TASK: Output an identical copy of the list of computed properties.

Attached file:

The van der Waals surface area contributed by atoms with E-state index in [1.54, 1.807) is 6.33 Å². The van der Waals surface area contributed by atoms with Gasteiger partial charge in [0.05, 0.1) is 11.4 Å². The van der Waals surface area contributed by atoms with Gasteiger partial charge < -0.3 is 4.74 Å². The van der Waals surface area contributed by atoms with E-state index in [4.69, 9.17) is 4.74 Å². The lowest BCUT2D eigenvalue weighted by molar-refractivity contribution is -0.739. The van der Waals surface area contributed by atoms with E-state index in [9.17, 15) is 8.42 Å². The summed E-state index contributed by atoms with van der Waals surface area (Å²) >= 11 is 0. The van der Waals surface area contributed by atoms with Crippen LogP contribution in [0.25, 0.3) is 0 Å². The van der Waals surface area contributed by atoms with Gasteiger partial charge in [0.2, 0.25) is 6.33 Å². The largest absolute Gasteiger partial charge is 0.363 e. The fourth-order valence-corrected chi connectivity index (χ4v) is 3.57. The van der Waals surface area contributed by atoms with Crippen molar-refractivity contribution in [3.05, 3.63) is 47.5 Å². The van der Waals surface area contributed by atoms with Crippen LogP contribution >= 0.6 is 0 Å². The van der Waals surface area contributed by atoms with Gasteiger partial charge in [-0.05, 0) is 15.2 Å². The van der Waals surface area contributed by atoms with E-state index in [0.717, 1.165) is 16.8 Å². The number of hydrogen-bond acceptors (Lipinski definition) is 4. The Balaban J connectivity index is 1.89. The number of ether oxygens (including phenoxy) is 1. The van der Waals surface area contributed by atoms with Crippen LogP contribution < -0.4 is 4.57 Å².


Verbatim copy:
The van der Waals surface area contributed by atoms with E-state index in [1.54, 1.807) is 6.33 Å². The van der Waals surface area contributed by atoms with Gasteiger partial charge in [0.05, 0.1) is 11.4 Å². The van der Waals surface area contributed by atoms with Gasteiger partial charge < -0.3 is 4.74 Å². The van der Waals surface area contributed by atoms with E-state index in [4.69, 9.17) is 4.74 Å². The lowest BCUT2D eigenvalue weighted by molar-refractivity contribution is -0.739. The van der Waals surface area contributed by atoms with E-state index in [9.17, 15) is 8.42 Å². The summed E-state index contributed by atoms with van der Waals surface area (Å²) >= 11 is 0. The van der Waals surface area contributed by atoms with Crippen LogP contribution in [0.25, 0.3) is 0 Å². The van der Waals surface area contributed by atoms with Gasteiger partial charge in [0.2, 0.25) is 6.33 Å². The largest absolute Gasteiger partial charge is 0.363 e. The fourth-order valence-corrected chi connectivity index (χ4v) is 3.57. The van der Waals surface area contributed by atoms with Crippen molar-refractivity contribution in [3.05, 3.63) is 47.5 Å². The van der Waals surface area contributed by atoms with Crippen LogP contribution >= 0.6 is 0 Å². The van der Waals surface area contributed by atoms with Gasteiger partial charge in [-0.05, 0) is 15.2 Å². The van der Waals surface area contributed by atoms with E-state index in [0.717, 1.165) is 16.8 Å². The number of hydrogen-bond acceptors (Lipinski definition) is 4. The Balaban J connectivity index is 1.89. The number of ether oxygens (including phenoxy) is 1. The van der Waals surface area contributed by atoms with Crippen LogP contribution < -0.4 is 4.57 Å².